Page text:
Morning Star News said Gondal denied receiving any information regarding the threats to Paul Bhatti.
Complicating the case is the possibility that the suspects could be released as part of an agreement for government talks with banned Muslim extremists groups.
The Tehreek-e-Taliban Pakistan has reportedly demanded the release of Bhatti’s alleged assassins along with other imprisoned terrorists as a pre-condition for progress in “peace talks” with the government.
Bhatti said that it was the government’s responsibility to keep the murderers of a sitting cabinet minister from walking free.
“The men themselves confessed to killing my brother,” Morning Star News reported he said. “I’m certain that they are the real culprits, because the Taliban are demanding their release. It would be very unjust if the government submits to the Taliban demand.”
Almost three years have passed since Bhatti’s murder, but the trial has barely begun. Islamabad police believe the latest threatening letters were sent to pressure Bhatti following the arrest of four Islamic extremists accused of killing his brother – Omar Abdullah, Hammad Adil, Abdul Sattar and one identified only as Tanveer, who all belong to the Tehreek-e-Taliban Pakistan.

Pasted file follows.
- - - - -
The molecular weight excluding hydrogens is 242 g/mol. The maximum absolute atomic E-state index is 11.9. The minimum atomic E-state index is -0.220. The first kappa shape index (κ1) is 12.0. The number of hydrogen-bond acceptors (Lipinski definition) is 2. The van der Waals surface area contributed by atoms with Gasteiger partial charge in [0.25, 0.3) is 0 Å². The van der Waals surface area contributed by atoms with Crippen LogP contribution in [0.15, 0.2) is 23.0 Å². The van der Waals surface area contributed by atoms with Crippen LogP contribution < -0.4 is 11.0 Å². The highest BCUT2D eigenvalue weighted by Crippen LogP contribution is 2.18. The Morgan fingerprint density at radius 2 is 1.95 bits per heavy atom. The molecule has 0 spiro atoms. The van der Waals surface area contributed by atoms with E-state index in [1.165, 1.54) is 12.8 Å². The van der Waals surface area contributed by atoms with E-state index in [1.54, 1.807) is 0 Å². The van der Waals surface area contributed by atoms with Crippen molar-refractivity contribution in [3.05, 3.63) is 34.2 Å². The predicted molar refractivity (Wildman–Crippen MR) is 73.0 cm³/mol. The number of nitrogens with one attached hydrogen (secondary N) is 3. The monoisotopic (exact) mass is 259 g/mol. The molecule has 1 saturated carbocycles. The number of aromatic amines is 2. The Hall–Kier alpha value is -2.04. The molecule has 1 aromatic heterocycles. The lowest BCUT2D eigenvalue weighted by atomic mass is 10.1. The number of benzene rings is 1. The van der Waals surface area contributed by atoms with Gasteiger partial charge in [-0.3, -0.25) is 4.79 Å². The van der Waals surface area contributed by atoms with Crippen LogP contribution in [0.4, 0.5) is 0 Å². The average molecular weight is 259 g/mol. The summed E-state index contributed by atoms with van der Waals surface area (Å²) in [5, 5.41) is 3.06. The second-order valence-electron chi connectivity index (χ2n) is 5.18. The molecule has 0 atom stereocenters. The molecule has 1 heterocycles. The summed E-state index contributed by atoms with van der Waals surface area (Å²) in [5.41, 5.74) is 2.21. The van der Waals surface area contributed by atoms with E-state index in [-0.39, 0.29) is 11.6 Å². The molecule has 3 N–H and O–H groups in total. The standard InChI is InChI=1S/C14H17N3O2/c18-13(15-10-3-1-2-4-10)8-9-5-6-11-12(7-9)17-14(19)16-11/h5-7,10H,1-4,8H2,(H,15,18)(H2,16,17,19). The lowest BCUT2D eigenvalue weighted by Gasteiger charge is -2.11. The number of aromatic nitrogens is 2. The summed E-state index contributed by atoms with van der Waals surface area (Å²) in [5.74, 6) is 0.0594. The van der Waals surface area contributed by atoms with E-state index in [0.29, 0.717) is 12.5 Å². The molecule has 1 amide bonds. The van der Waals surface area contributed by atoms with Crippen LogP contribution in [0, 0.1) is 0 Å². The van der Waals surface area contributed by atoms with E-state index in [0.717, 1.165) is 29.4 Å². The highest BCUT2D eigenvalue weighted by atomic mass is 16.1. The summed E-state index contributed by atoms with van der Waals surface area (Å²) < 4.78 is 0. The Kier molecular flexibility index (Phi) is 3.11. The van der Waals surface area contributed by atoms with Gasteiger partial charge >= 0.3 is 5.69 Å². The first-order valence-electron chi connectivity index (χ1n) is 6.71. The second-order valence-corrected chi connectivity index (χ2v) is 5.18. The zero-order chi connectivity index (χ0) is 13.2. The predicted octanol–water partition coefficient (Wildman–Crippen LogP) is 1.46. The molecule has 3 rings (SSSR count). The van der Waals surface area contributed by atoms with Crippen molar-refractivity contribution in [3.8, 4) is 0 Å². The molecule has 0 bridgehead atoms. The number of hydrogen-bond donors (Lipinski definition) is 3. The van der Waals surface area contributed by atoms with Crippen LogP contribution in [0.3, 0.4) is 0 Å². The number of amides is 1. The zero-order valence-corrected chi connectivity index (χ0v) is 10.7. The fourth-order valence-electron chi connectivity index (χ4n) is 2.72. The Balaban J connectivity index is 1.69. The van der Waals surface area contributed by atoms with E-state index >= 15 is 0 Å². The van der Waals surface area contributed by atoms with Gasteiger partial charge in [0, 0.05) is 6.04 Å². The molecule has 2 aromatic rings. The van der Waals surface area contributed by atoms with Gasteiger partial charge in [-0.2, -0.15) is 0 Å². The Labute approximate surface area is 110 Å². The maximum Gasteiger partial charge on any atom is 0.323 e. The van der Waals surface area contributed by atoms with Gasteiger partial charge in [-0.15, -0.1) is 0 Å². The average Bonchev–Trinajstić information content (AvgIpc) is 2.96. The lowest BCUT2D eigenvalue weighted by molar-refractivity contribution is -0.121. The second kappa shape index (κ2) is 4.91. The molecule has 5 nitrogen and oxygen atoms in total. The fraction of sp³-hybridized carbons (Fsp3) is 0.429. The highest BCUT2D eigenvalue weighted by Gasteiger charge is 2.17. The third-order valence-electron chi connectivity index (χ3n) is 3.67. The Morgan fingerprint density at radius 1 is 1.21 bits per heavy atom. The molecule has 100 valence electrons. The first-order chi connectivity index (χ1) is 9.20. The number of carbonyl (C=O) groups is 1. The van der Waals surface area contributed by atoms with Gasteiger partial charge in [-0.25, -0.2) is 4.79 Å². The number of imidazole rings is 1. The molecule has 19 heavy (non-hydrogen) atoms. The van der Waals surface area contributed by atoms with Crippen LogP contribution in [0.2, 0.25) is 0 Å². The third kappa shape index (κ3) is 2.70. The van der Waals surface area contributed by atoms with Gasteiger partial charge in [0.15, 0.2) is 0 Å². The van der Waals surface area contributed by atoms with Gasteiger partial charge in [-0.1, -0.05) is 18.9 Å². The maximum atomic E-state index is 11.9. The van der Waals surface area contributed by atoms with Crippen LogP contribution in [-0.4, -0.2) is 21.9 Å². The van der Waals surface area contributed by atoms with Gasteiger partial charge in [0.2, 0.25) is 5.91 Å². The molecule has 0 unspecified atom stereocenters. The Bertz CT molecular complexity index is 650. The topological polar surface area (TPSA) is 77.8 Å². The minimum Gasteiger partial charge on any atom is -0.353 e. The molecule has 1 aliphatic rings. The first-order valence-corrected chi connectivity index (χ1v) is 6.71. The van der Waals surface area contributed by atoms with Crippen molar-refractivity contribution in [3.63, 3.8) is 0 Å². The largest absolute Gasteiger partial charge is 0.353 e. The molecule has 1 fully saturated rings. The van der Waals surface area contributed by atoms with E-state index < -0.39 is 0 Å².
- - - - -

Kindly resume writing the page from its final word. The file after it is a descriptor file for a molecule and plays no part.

Adil had already been detained for planning attacks on key installations in Islamabad; a vehicle laden with 120 kilograms of explosives was recovered from his residence.
Adil and Abdullah reportedly confessed to killing Bhatti and named the two accomplices, who were detained shortly afterwards.
In June 2011, then-Islamabad Senior Superintendent of Police Tahir Alam submitted a joint investigation report to the National Assembly’s Standing Committee on Minorities saying that police had decided to shelve the Bhatti murder case as investigators could not find any leads.
The case was reopened on Sept. 30, 2013, at the request of Capital Police, and a joint investigation team was formed following the arrest of Adil.
Gondal, the investigator and officer in charge of the Sabzi Mandi Police Station, said police have filed charge sheets against Adil and Abdullah and sent them to jail on judicial remand. The other two suspects will also be formally charged soon, he added.
Gondal said he could not comment on chances of the suspects walking free as a result of a deal between the government and Taliban.
“I can’t comment on this issue, because it’s for the government to decide,” he said. “But I hope they know how dangerous these men are.”
The right-wing government of Prime Minister Nawaz Sharif is holding “peace talks” with the Taliban. Among the preconditions set by the terrorists for a “meaningful outcome of the talks” is the release of Pakistani and foreign terrorists languishing in Pakistani jails.
Most political analysts believe that the government might release some Taliban prisoners as a confidence-building measure with the Taliban.